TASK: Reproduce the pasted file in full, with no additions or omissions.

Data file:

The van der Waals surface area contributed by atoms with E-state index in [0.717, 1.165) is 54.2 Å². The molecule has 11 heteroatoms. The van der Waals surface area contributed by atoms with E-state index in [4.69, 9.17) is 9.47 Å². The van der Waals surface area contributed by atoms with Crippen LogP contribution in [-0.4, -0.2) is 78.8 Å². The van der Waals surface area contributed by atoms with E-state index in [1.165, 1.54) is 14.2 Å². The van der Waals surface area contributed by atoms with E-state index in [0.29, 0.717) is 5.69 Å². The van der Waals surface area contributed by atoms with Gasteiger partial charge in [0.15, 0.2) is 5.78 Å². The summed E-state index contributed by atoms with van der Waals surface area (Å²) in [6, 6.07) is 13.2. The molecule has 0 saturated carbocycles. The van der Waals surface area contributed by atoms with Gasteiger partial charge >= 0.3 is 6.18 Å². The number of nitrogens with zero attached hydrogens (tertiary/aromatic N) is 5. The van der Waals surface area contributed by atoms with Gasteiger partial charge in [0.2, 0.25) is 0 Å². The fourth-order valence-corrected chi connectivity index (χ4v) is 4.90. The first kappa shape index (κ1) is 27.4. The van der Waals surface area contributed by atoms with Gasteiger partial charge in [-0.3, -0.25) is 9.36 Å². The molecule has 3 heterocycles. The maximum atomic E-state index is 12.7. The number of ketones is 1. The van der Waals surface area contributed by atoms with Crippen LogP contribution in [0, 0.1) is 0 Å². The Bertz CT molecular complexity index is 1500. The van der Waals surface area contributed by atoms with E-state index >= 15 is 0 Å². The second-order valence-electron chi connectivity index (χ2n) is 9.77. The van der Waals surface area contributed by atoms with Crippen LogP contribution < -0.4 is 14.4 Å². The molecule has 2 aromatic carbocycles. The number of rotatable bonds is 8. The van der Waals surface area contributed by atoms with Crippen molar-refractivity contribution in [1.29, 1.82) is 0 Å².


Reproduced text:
The van der Waals surface area contributed by atoms with E-state index in [0.717, 1.165) is 54.2 Å². The molecule has 11 heteroatoms. The van der Waals surface area contributed by atoms with E-state index in [4.69, 9.17) is 9.47 Å². The van der Waals surface area contributed by atoms with Crippen LogP contribution in [-0.4, -0.2) is 78.8 Å². The van der Waals surface area contributed by atoms with E-state index in [1.165, 1.54) is 14.2 Å². The van der Waals surface area contributed by atoms with E-state index in [0.29, 0.717) is 5.69 Å². The van der Waals surface area contributed by atoms with Gasteiger partial charge in [0.15, 0.2) is 5.78 Å². The summed E-state index contributed by atoms with van der Waals surface area (Å²) in [6, 6.07) is 13.2. The molecule has 0 saturated carbocycles. The van der Waals surface area contributed by atoms with Gasteiger partial charge >= 0.3 is 6.18 Å². The number of nitrogens with zero attached hydrogens (tertiary/aromatic N) is 5. The van der Waals surface area contributed by atoms with Gasteiger partial charge in [0.2, 0.25) is 0 Å². The fourth-order valence-corrected chi connectivity index (χ4v) is 4.90. The first kappa shape index (κ1) is 27.4. The van der Waals surface area contributed by atoms with Gasteiger partial charge in [-0.3, -0.25) is 9.36 Å². The molecule has 3 heterocycles. The maximum atomic E-state index is 12.7. The number of ketones is 1. The van der Waals surface area contributed by atoms with Crippen LogP contribution in [0, 0.1) is 0 Å². The Bertz CT molecular complexity index is 1500. The van der Waals surface area contributed by atoms with E-state index >= 15 is 0 Å². The second-order valence-electron chi connectivity index (χ2n) is 9.77. The van der Waals surface area contributed by atoms with Crippen LogP contribution < -0.4 is 14.4 Å². The molecule has 2 aromatic carbocycles. The number of rotatable bonds is 8. The van der Waals surface area contributed by atoms with Crippen molar-refractivity contribution in [1.29, 1.82) is 0 Å².